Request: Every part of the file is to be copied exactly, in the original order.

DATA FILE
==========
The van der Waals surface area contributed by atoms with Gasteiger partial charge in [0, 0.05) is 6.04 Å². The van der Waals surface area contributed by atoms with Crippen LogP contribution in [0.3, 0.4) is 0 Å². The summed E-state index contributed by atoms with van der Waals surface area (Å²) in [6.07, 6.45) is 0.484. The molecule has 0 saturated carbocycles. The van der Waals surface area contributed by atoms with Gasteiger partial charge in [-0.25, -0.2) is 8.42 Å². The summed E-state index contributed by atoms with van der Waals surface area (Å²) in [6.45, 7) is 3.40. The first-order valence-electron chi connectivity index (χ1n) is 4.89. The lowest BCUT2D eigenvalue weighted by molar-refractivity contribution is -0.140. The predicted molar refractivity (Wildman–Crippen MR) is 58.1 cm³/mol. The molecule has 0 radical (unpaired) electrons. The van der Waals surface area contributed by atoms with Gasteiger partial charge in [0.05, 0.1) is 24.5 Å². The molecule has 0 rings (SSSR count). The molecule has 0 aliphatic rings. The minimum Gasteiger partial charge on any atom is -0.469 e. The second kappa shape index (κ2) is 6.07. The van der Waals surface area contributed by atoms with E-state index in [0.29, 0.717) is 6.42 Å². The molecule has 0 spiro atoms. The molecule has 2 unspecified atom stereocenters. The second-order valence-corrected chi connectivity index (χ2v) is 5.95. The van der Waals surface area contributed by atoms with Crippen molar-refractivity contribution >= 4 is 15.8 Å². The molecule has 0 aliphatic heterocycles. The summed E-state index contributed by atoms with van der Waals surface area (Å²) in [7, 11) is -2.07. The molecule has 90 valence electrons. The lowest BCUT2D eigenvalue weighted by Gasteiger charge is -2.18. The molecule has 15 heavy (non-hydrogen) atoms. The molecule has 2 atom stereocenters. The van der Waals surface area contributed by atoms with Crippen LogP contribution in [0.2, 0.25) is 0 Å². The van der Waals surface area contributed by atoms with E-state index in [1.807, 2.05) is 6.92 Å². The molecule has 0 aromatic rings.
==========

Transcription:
The van der Waals surface area contributed by atoms with Gasteiger partial charge in [0, 0.05) is 6.04 Å². The van der Waals surface area contributed by atoms with Crippen LogP contribution in [0.3, 0.4) is 0 Å². The summed E-state index contributed by atoms with van der Waals surface area (Å²) in [6.07, 6.45) is 0.484. The molecule has 0 saturated carbocycles. The van der Waals surface area contributed by atoms with Gasteiger partial charge in [-0.25, -0.2) is 8.42 Å². The summed E-state index contributed by atoms with van der Waals surface area (Å²) in [6.45, 7) is 3.40. The first-order valence-electron chi connectivity index (χ1n) is 4.89. The lowest BCUT2D eigenvalue weighted by molar-refractivity contribution is -0.140. The predicted molar refractivity (Wildman–Crippen MR) is 58.1 cm³/mol. The molecule has 0 radical (unpaired) electrons. The van der Waals surface area contributed by atoms with Gasteiger partial charge in [0.05, 0.1) is 24.5 Å². The molecule has 0 rings (SSSR count). The molecule has 0 aliphatic rings. The minimum Gasteiger partial charge on any atom is -0.469 e. The second kappa shape index (κ2) is 6.07. The van der Waals surface area contributed by atoms with E-state index in [0.29, 0.717) is 6.42 Å². The molecule has 0 spiro atoms. The molecule has 2 unspecified atom stereocenters. The second-order valence-corrected chi connectivity index (χ2v) is 5.95. The van der Waals surface area contributed by atoms with Crippen molar-refractivity contribution >= 4 is 15.8 Å². The molecule has 0 aliphatic heterocycles. The summed E-state index contributed by atoms with van der Waals surface area (Å²) in [7, 11) is -2.07. The molecule has 90 valence electrons. The lowest BCUT2D eigenvalue weighted by Gasteiger charge is -2.18. The molecule has 15 heavy (non-hydrogen) atoms. The molecule has 2 atom stereocenters. The van der Waals surface area contributed by atoms with Crippen LogP contribution in [0.2, 0.25) is 0 Å². The van der Waals surface area contributed by atoms with E-state index in [1.807, 2.05) is 6.92 Å². The molecule has 0 aromatic rings.